• It’s still Big Bridge to me! Back door donuts was cool back in the day, now with it’s roped off queue lines and people waiting for an hour or more it’s totally lame.

      • Not to mention insanely expensive. In late August my family got a dozen donuts at Back Door Donuts. Cost was $44.00. Just regular donuts, no apple fritters or anything high end that would skew the price. They are good, but they are not that good.

  2. How about signs that say no jumping at night? Statistically you are probably more likely to get hit by a car, crossing that road to the bridge, than you are dying jumping from it. So we need to just educate the public. But don’t shut it down

  3. These poor boys couldnt swim and didnt know about the tides at night. Jumping during the day has the slightest current and its very easy to move to shore. Good well brought up Christian boys from good families and a great tragedy.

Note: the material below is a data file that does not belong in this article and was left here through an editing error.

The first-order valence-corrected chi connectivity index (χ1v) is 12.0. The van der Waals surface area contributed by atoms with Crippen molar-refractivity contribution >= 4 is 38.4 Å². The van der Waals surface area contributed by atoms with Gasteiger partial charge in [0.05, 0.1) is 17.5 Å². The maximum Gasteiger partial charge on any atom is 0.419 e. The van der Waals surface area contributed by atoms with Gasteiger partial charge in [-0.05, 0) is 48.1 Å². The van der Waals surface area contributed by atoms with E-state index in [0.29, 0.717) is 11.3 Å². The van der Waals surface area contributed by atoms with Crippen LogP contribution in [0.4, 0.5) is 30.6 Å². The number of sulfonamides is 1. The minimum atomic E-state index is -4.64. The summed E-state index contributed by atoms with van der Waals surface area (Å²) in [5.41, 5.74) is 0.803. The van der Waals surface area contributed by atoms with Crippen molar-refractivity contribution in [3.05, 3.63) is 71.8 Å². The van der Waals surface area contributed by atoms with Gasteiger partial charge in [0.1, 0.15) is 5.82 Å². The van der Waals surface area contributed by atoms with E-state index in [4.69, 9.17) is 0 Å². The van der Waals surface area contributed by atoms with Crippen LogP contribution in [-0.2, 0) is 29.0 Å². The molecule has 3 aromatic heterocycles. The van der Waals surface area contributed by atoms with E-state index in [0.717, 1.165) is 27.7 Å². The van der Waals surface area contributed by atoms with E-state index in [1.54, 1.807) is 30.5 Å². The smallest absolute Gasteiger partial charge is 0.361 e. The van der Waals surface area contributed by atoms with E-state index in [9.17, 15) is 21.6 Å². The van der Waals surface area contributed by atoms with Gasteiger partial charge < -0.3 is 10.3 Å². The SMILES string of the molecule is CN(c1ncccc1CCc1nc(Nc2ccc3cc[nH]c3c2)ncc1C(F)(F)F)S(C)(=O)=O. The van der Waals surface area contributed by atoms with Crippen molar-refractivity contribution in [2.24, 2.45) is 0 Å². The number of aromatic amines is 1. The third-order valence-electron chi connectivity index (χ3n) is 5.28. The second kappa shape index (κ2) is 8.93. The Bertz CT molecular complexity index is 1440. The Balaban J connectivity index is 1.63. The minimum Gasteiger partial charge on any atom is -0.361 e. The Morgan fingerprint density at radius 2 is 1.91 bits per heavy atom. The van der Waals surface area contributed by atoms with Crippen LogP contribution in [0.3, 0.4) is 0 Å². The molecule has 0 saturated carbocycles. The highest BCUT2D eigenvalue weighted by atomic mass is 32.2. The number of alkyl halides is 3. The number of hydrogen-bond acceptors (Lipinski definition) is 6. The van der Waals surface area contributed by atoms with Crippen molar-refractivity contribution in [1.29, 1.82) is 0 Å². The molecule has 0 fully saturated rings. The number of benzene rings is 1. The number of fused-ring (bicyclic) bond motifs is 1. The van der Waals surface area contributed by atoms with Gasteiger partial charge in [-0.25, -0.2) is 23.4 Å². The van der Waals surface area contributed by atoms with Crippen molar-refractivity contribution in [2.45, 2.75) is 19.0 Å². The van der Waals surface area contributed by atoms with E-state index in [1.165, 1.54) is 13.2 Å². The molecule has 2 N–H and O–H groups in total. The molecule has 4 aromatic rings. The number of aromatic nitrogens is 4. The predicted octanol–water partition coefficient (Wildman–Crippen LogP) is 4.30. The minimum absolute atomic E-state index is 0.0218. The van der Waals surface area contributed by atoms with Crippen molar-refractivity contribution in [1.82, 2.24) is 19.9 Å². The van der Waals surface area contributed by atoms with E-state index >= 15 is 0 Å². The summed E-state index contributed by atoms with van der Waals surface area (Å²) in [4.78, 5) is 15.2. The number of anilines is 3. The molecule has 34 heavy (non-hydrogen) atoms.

• Andy- I just want to make sure that I am reading your comment correctly.
      Are you saying there is less of a current during the day ?

    • Andy knows as much about tides as he does about politics. Also could do without the implication that the deaths are more tragic because they were good Christian boys.

    • How can one person be so wrong about so many things? Mr. Engelman has obviously never jumped off the bridge, so he is yet again commenting on something he knows nothing about. I have jumped off Big Bridge at least 100 times. The time of day has exactly zero effect on the current. Sometimes the current is nonexistent. Other times it is flowing rapidly into the pond. Others times it is flowing to the ocean. It depends on the tides and to a lesser extent on the wind. That’s it. Time of day is inconsequential. My condolences to all who know Tavaris and Tavaughn.